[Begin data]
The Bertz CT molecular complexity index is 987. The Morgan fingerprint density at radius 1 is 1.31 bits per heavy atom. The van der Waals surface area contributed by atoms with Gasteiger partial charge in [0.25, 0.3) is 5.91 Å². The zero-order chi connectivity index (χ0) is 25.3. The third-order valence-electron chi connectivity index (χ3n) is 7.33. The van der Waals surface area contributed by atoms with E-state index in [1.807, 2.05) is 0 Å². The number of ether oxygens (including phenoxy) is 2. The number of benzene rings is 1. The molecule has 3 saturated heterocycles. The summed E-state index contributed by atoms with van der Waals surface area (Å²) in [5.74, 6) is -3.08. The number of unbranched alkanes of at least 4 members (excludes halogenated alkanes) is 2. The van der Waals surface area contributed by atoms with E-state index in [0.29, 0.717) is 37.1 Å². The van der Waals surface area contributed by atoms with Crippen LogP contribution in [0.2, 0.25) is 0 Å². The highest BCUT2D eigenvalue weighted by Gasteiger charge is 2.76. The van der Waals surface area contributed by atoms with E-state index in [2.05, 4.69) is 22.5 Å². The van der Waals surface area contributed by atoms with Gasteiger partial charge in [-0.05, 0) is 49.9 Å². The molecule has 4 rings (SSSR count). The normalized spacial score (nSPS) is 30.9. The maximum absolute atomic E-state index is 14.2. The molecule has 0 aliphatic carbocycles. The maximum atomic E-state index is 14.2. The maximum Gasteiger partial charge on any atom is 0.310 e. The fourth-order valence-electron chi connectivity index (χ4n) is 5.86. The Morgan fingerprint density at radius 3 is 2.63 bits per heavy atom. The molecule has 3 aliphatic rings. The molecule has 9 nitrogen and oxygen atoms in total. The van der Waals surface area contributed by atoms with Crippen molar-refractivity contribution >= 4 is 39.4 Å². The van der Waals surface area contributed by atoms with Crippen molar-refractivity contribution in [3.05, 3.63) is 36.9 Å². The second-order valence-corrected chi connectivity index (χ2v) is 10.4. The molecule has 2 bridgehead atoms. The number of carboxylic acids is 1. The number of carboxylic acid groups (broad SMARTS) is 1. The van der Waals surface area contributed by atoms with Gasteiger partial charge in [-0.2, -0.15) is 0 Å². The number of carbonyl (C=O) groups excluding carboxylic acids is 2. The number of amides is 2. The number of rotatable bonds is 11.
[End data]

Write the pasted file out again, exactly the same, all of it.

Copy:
The Bertz CT molecular complexity index is 987. The Morgan fingerprint density at radius 1 is 1.31 bits per heavy atom. The van der Waals surface area contributed by atoms with Gasteiger partial charge in [0.25, 0.3) is 5.91 Å². The zero-order chi connectivity index (χ0) is 25.3. The third-order valence-electron chi connectivity index (χ3n) is 7.33. The van der Waals surface area contributed by atoms with E-state index in [1.807, 2.05) is 0 Å². The number of ether oxygens (including phenoxy) is 2. The number of benzene rings is 1. The molecule has 3 saturated heterocycles. The summed E-state index contributed by atoms with van der Waals surface area (Å²) in [5.74, 6) is -3.08. The number of unbranched alkanes of at least 4 members (excludes halogenated alkanes) is 2. The van der Waals surface area contributed by atoms with E-state index in [0.29, 0.717) is 37.1 Å². The van der Waals surface area contributed by atoms with Crippen LogP contribution in [0.2, 0.25) is 0 Å². The highest BCUT2D eigenvalue weighted by Gasteiger charge is 2.76. The van der Waals surface area contributed by atoms with E-state index in [2.05, 4.69) is 22.5 Å². The van der Waals surface area contributed by atoms with Gasteiger partial charge in [-0.05, 0) is 49.9 Å². The molecule has 4 rings (SSSR count). The normalized spacial score (nSPS) is 30.9. The maximum absolute atomic E-state index is 14.2. The molecule has 0 aliphatic carbocycles. The maximum atomic E-state index is 14.2. The maximum Gasteiger partial charge on any atom is 0.310 e. The fourth-order valence-electron chi connectivity index (χ4n) is 5.86. The Morgan fingerprint density at radius 3 is 2.63 bits per heavy atom. The molecule has 3 aliphatic rings. The molecule has 9 nitrogen and oxygen atoms in total. The van der Waals surface area contributed by atoms with Crippen molar-refractivity contribution >= 4 is 39.4 Å². The van der Waals surface area contributed by atoms with Crippen molar-refractivity contribution in [3.05, 3.63) is 36.9 Å². The second-order valence-corrected chi connectivity index (χ2v) is 10.4. The molecule has 2 bridgehead atoms. The number of carboxylic acids is 1. The number of carboxylic acid groups (broad SMARTS) is 1. The van der Waals surface area contributed by atoms with Gasteiger partial charge in [-0.2, -0.15) is 0 Å². The number of carbonyl (C=O) groups excluding carboxylic acids is 2. The number of amides is 2. The number of rotatable bonds is 11.